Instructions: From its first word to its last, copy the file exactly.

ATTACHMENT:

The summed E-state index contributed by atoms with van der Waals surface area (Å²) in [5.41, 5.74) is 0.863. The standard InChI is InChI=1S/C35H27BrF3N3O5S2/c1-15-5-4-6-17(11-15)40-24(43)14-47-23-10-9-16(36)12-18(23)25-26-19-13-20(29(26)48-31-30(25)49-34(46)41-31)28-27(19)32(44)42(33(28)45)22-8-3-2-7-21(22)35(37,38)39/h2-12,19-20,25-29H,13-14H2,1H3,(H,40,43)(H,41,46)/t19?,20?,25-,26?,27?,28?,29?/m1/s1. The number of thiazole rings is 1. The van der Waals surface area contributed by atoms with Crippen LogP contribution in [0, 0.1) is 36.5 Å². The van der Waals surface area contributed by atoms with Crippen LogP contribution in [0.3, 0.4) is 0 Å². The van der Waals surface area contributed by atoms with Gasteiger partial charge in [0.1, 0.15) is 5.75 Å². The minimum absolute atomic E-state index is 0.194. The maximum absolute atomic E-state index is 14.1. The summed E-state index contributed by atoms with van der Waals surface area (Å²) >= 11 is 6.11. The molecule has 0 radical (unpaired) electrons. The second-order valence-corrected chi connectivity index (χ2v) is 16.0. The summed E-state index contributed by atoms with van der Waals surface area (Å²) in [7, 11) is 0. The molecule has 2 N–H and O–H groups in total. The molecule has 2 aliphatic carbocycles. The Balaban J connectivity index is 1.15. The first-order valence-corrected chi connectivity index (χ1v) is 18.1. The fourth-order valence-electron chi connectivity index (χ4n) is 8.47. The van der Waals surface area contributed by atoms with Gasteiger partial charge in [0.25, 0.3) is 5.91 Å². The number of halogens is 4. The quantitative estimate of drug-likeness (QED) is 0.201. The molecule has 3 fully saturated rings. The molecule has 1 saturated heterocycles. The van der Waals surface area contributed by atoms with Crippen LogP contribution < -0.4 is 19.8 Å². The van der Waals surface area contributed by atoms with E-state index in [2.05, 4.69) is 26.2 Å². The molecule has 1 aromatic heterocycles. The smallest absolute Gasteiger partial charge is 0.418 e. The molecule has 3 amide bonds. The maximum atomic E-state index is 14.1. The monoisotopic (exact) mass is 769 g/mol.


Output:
The summed E-state index contributed by atoms with van der Waals surface area (Å²) in [5.41, 5.74) is 0.863. The standard InChI is InChI=1S/C35H27BrF3N3O5S2/c1-15-5-4-6-17(11-15)40-24(43)14-47-23-10-9-16(36)12-18(23)25-26-19-13-20(29(26)48-31-30(25)49-34(46)41-31)28-27(19)32(44)42(33(28)45)22-8-3-2-7-21(22)35(37,38)39/h2-12,19-20,25-29H,13-14H2,1H3,(H,40,43)(H,41,46)/t19?,20?,25-,26?,27?,28?,29?/m1/s1. The number of thiazole rings is 1. The van der Waals surface area contributed by atoms with Crippen LogP contribution in [0, 0.1) is 36.5 Å². The van der Waals surface area contributed by atoms with Crippen LogP contribution in [0.3, 0.4) is 0 Å². The van der Waals surface area contributed by atoms with Gasteiger partial charge in [0.1, 0.15) is 5.75 Å². The minimum absolute atomic E-state index is 0.194. The maximum absolute atomic E-state index is 14.1. The summed E-state index contributed by atoms with van der Waals surface area (Å²) >= 11 is 6.11. The molecule has 0 radical (unpaired) electrons. The second-order valence-corrected chi connectivity index (χ2v) is 16.0. The summed E-state index contributed by atoms with van der Waals surface area (Å²) in [7, 11) is 0. The molecule has 2 N–H and O–H groups in total. The molecule has 2 aliphatic carbocycles. The Balaban J connectivity index is 1.15. The first-order valence-corrected chi connectivity index (χ1v) is 18.1. The fourth-order valence-electron chi connectivity index (χ4n) is 8.47. The van der Waals surface area contributed by atoms with Gasteiger partial charge in [0.25, 0.3) is 5.91 Å². The number of halogens is 4. The quantitative estimate of drug-likeness (QED) is 0.201. The molecule has 3 fully saturated rings. The molecule has 1 saturated heterocycles. The van der Waals surface area contributed by atoms with Crippen LogP contribution < -0.4 is 19.8 Å². The van der Waals surface area contributed by atoms with E-state index in [2.05, 4.69) is 26.2 Å². The molecule has 1 aromatic heterocycles. The smallest absolute Gasteiger partial charge is 0.418 e. The molecule has 3 amide bonds. The maximum atomic E-state index is 14.1. The monoisotopic (exact) mass is 769 g/mol.